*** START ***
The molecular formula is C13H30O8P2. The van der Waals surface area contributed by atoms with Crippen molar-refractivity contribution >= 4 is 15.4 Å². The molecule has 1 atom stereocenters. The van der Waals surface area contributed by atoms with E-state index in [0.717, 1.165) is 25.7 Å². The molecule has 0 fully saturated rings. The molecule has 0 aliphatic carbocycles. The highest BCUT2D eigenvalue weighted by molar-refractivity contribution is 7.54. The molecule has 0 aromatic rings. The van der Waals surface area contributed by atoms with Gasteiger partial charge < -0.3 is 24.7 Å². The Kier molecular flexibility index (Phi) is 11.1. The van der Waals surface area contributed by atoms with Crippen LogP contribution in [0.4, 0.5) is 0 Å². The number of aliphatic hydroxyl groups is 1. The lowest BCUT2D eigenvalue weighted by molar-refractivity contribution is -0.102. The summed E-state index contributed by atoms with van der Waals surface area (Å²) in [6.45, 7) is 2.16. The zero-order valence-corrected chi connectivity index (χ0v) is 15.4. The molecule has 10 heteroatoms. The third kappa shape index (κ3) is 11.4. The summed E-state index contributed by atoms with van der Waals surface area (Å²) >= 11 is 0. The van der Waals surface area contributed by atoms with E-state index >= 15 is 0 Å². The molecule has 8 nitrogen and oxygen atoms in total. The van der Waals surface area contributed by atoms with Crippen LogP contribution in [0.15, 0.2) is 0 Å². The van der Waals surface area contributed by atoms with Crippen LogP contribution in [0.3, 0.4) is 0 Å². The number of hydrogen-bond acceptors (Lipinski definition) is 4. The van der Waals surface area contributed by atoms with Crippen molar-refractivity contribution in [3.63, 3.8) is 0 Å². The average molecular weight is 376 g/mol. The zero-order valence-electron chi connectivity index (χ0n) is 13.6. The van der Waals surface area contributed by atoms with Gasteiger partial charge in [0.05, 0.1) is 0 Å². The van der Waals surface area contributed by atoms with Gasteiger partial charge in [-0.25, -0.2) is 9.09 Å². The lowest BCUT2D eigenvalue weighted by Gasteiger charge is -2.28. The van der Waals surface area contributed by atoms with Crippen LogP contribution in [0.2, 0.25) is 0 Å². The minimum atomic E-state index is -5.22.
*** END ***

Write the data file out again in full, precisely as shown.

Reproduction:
The molecular formula is C13H30O8P2. The van der Waals surface area contributed by atoms with Crippen molar-refractivity contribution >= 4 is 15.4 Å². The molecule has 1 atom stereocenters. The van der Waals surface area contributed by atoms with E-state index in [0.717, 1.165) is 25.7 Å². The molecule has 0 fully saturated rings. The molecule has 0 aliphatic carbocycles. The highest BCUT2D eigenvalue weighted by molar-refractivity contribution is 7.54. The molecule has 0 aromatic rings. The van der Waals surface area contributed by atoms with Gasteiger partial charge < -0.3 is 24.7 Å². The Kier molecular flexibility index (Phi) is 11.1. The van der Waals surface area contributed by atoms with Crippen LogP contribution in [0.4, 0.5) is 0 Å². The number of aliphatic hydroxyl groups is 1. The lowest BCUT2D eigenvalue weighted by molar-refractivity contribution is -0.102. The summed E-state index contributed by atoms with van der Waals surface area (Å²) in [6.45, 7) is 2.16. The zero-order valence-corrected chi connectivity index (χ0v) is 15.4. The molecule has 10 heteroatoms. The third kappa shape index (κ3) is 11.4. The summed E-state index contributed by atoms with van der Waals surface area (Å²) >= 11 is 0. The van der Waals surface area contributed by atoms with E-state index >= 15 is 0 Å². The molecule has 8 nitrogen and oxygen atoms in total. The van der Waals surface area contributed by atoms with Crippen LogP contribution in [0.15, 0.2) is 0 Å². The van der Waals surface area contributed by atoms with Crippen LogP contribution in [0.3, 0.4) is 0 Å². The number of hydrogen-bond acceptors (Lipinski definition) is 4. The van der Waals surface area contributed by atoms with Crippen molar-refractivity contribution in [3.63, 3.8) is 0 Å². The average molecular weight is 376 g/mol. The zero-order valence-electron chi connectivity index (χ0n) is 13.6. The van der Waals surface area contributed by atoms with Gasteiger partial charge in [0.05, 0.1) is 0 Å². The van der Waals surface area contributed by atoms with Gasteiger partial charge in [-0.25, -0.2) is 9.09 Å². The lowest BCUT2D eigenvalue weighted by Gasteiger charge is -2.28. The van der Waals surface area contributed by atoms with Crippen LogP contribution in [0.2, 0.25) is 0 Å². The minimum atomic E-state index is -5.22.